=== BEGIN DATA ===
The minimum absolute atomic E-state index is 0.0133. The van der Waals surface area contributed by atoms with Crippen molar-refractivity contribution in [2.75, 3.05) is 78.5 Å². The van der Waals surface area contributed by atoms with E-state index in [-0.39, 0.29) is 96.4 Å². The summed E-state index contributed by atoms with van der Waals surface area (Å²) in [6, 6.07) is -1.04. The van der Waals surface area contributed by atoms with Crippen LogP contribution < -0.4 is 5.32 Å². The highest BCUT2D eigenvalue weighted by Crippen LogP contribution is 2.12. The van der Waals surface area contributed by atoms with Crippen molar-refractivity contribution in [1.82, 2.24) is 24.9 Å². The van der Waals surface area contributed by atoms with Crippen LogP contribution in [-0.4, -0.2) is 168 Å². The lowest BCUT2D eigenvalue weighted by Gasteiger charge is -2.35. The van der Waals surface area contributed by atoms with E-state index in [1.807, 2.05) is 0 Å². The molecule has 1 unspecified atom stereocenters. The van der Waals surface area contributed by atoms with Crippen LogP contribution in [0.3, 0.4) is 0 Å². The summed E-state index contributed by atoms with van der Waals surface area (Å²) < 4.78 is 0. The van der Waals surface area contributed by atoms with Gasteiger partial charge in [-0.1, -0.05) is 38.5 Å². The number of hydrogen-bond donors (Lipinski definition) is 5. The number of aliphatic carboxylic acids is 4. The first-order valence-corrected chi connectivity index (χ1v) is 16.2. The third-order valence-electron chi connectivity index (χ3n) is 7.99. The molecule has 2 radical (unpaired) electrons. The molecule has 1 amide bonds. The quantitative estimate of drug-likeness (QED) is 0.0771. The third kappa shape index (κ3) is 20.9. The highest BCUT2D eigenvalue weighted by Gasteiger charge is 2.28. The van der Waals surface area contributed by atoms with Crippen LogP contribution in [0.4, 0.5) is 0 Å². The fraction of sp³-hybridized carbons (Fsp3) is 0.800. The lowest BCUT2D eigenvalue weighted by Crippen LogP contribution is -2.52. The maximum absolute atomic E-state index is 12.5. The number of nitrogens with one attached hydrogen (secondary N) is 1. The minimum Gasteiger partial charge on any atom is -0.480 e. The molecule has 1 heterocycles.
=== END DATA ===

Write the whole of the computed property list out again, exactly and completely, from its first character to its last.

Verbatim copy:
The minimum absolute atomic E-state index is 0.0133. The van der Waals surface area contributed by atoms with Crippen molar-refractivity contribution in [2.75, 3.05) is 78.5 Å². The van der Waals surface area contributed by atoms with E-state index in [-0.39, 0.29) is 96.4 Å². The summed E-state index contributed by atoms with van der Waals surface area (Å²) in [6, 6.07) is -1.04. The van der Waals surface area contributed by atoms with Crippen LogP contribution < -0.4 is 5.32 Å². The highest BCUT2D eigenvalue weighted by Crippen LogP contribution is 2.12. The van der Waals surface area contributed by atoms with Crippen molar-refractivity contribution in [1.82, 2.24) is 24.9 Å². The van der Waals surface area contributed by atoms with Crippen LogP contribution in [-0.4, -0.2) is 168 Å². The lowest BCUT2D eigenvalue weighted by Gasteiger charge is -2.35. The van der Waals surface area contributed by atoms with E-state index in [1.807, 2.05) is 0 Å². The molecule has 1 unspecified atom stereocenters. The van der Waals surface area contributed by atoms with Crippen LogP contribution in [0.3, 0.4) is 0 Å². The summed E-state index contributed by atoms with van der Waals surface area (Å²) < 4.78 is 0. The van der Waals surface area contributed by atoms with Gasteiger partial charge in [-0.1, -0.05) is 38.5 Å². The number of hydrogen-bond donors (Lipinski definition) is 5. The number of aliphatic carboxylic acids is 4. The first-order valence-corrected chi connectivity index (χ1v) is 16.2. The third-order valence-electron chi connectivity index (χ3n) is 7.99. The molecule has 2 radical (unpaired) electrons. The molecule has 1 amide bonds. The quantitative estimate of drug-likeness (QED) is 0.0771. The third kappa shape index (κ3) is 20.9. The highest BCUT2D eigenvalue weighted by Gasteiger charge is 2.28. The van der Waals surface area contributed by atoms with Crippen LogP contribution in [0.4, 0.5) is 0 Å². The fraction of sp³-hybridized carbons (Fsp3) is 0.800. The lowest BCUT2D eigenvalue weighted by Crippen LogP contribution is -2.52. The maximum absolute atomic E-state index is 12.5. The number of nitrogens with one attached hydrogen (secondary N) is 1. The minimum Gasteiger partial charge on any atom is -0.480 e. The molecule has 1 heterocycles.